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Topic: How the decimal system can do All Possible Digit Arrangements #93
Replies: 0

 plutonium.archimedes@gmail.com Posts: 8,758 Registered: 3/31/08
How the decimal system can do All Possible Digit Arrangements #93
Posted: Dec 20, 2013 9:13 PM

Only the number 10 as the decimal system can incorporate a Infinity border and a completeness of all the numbers as "All Possible Digit Arrangements".

For example the 10 Grid is this
0
0.1
0.2
0.3
.
.
.
9.7
9.8
9.9
10.0

Now in the binary system of base 2 such as the 8 Grid in base 2, cannot list all the numbers that are All Possible Digit Arrangements.

In True Math, we find the Infinity border to be 1*10^603 and we have a 10^603 Grid where we have 603 digits rightward of the decimal point and 603 digits leftward of the decimal point, that Every Possible Digit Arrangement is produced from the inverse of 1*10^603 as 1*10^-603 and then by Mathematical Induction we successively add 1*10^-603.

In the Binary system we do have a inverse and mathematical induction of that specific inverse, but the system fails to produce all possible digit arrangements.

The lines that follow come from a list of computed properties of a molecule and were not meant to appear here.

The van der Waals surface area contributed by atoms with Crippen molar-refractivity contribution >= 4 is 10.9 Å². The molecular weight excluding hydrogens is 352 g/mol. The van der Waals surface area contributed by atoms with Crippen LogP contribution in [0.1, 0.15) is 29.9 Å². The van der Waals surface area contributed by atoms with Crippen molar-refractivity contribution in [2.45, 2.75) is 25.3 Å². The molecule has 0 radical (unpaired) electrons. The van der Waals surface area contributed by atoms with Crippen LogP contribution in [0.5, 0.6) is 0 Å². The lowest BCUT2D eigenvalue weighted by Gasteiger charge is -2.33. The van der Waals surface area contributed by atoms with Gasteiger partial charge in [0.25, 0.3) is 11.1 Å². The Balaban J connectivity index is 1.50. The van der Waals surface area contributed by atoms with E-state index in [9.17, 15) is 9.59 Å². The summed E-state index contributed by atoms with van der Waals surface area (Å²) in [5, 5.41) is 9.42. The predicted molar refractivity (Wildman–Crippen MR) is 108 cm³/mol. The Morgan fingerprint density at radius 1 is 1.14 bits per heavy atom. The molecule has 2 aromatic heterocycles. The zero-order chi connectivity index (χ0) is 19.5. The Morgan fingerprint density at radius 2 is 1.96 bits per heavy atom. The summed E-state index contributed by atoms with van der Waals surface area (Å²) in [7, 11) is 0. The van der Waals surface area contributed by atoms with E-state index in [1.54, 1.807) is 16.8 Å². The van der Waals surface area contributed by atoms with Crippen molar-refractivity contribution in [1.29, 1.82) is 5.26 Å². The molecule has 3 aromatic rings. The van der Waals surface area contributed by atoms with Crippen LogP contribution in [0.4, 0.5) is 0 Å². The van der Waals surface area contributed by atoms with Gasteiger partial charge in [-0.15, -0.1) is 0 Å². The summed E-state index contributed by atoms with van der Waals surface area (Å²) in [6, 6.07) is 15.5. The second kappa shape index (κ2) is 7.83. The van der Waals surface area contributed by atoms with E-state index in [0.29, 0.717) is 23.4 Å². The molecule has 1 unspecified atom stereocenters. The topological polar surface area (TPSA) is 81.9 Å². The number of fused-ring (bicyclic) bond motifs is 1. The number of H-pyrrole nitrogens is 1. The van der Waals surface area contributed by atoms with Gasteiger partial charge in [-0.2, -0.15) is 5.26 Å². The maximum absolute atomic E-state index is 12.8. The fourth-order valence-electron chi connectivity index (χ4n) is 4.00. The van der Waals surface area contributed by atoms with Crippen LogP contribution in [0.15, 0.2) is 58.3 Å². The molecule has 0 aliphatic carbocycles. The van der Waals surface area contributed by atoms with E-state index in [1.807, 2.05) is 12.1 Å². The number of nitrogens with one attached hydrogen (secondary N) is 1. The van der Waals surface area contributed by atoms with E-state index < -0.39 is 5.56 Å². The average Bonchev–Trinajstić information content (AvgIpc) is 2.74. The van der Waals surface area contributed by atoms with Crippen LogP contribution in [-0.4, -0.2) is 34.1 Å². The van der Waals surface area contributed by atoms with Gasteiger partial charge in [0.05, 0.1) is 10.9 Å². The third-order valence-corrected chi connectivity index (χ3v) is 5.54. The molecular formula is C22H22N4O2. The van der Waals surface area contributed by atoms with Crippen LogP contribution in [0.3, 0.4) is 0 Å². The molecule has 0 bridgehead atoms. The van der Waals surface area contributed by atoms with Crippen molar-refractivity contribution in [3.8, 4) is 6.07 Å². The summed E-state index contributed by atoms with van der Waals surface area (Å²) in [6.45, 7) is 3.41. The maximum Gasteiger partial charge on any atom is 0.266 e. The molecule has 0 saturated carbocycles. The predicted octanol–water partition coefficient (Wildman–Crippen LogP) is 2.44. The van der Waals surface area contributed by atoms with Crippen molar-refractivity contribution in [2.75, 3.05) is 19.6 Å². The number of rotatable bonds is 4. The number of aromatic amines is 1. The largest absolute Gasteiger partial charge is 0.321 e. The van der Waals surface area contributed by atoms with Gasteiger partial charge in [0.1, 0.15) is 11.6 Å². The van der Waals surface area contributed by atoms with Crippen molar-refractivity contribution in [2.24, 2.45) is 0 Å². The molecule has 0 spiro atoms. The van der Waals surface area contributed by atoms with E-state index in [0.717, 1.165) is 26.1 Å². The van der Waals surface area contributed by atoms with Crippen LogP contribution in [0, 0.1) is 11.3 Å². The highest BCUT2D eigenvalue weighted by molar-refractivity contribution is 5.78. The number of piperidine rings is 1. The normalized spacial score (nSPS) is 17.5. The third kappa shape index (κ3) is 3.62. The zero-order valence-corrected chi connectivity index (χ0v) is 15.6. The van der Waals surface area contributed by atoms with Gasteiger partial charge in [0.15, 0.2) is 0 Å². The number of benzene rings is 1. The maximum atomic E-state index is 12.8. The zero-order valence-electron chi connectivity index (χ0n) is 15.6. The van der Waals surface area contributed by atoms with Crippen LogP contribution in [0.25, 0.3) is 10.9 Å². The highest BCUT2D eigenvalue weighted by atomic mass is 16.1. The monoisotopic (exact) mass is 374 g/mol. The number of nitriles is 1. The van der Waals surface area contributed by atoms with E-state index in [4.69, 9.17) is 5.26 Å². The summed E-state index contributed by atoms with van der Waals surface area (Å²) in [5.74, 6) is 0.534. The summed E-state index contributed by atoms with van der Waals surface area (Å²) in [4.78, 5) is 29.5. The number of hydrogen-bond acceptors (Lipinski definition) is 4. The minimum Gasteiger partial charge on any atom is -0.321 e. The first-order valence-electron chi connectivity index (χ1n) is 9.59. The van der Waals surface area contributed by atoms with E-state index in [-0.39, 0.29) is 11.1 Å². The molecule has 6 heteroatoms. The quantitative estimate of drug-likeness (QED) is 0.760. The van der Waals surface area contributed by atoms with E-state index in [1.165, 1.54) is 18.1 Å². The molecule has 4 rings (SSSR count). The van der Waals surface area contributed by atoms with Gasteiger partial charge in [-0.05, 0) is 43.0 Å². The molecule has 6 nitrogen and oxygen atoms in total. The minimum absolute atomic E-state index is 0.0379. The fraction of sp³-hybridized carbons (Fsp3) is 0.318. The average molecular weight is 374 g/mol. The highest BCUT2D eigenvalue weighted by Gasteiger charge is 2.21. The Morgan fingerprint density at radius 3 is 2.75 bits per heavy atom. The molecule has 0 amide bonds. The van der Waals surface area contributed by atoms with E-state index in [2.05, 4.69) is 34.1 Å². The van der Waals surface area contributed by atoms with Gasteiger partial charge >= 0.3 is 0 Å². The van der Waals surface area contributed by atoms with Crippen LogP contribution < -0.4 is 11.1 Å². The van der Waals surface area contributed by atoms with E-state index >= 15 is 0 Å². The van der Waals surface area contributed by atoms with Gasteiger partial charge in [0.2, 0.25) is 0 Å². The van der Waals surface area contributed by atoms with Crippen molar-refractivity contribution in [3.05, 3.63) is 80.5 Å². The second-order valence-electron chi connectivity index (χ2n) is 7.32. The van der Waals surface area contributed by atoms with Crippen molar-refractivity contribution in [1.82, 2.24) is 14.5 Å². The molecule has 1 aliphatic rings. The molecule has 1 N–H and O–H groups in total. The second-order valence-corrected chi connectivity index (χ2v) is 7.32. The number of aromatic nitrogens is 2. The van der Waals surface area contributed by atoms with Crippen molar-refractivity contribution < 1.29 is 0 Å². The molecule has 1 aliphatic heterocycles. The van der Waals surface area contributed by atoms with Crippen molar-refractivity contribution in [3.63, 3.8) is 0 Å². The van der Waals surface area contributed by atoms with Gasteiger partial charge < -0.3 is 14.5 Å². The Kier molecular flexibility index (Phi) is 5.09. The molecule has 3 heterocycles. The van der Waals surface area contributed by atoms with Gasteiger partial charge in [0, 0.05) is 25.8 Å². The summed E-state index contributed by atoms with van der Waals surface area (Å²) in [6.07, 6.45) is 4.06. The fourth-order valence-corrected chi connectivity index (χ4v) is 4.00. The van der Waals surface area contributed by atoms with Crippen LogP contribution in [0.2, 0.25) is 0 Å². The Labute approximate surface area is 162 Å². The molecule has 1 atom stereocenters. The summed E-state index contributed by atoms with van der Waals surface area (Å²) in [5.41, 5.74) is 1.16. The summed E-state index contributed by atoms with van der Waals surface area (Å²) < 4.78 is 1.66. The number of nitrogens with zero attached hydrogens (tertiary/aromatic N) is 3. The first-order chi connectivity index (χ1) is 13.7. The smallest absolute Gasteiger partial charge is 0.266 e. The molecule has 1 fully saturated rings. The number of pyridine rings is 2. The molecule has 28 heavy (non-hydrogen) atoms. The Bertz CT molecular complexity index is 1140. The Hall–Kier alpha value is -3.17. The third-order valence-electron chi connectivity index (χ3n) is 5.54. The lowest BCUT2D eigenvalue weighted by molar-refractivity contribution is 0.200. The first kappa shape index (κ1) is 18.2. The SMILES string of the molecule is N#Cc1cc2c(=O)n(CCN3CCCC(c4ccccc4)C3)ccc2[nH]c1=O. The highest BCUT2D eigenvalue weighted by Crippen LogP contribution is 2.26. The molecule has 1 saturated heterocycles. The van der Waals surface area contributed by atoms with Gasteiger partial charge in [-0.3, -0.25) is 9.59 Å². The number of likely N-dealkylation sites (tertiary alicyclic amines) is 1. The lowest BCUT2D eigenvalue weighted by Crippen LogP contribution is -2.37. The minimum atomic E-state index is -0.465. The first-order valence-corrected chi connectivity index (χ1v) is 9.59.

Is there a reason that only the Decimal System produces Completeness of Numbers (Completeness of the Galois Field)?

The reason I believe what makes 10 do this, is the fact that 10 is composed of two primes 2x5 and that the 5 is crucial to the Logarithmic Golden Mean Spiral as the number phi = (1+sqrt5)/2 = 1.61.. and that the square root of 10 is 3.16.. which is the upper bound of pi = 3.14... Put in layman's terms, 10 is the unique number in mathematics that makes math go round and round in circles or spirals. Any other number for a number-system does not have that feature of being the "go around, turn around" number.

Now how is Binary, base 2 prevented from "every possible digit arrangement"? Well, it requires two binary-points to distinguish the zeroes rightward of the whole number and that second binary-point causes the system to be unable to have all possible digit arrangements.

AP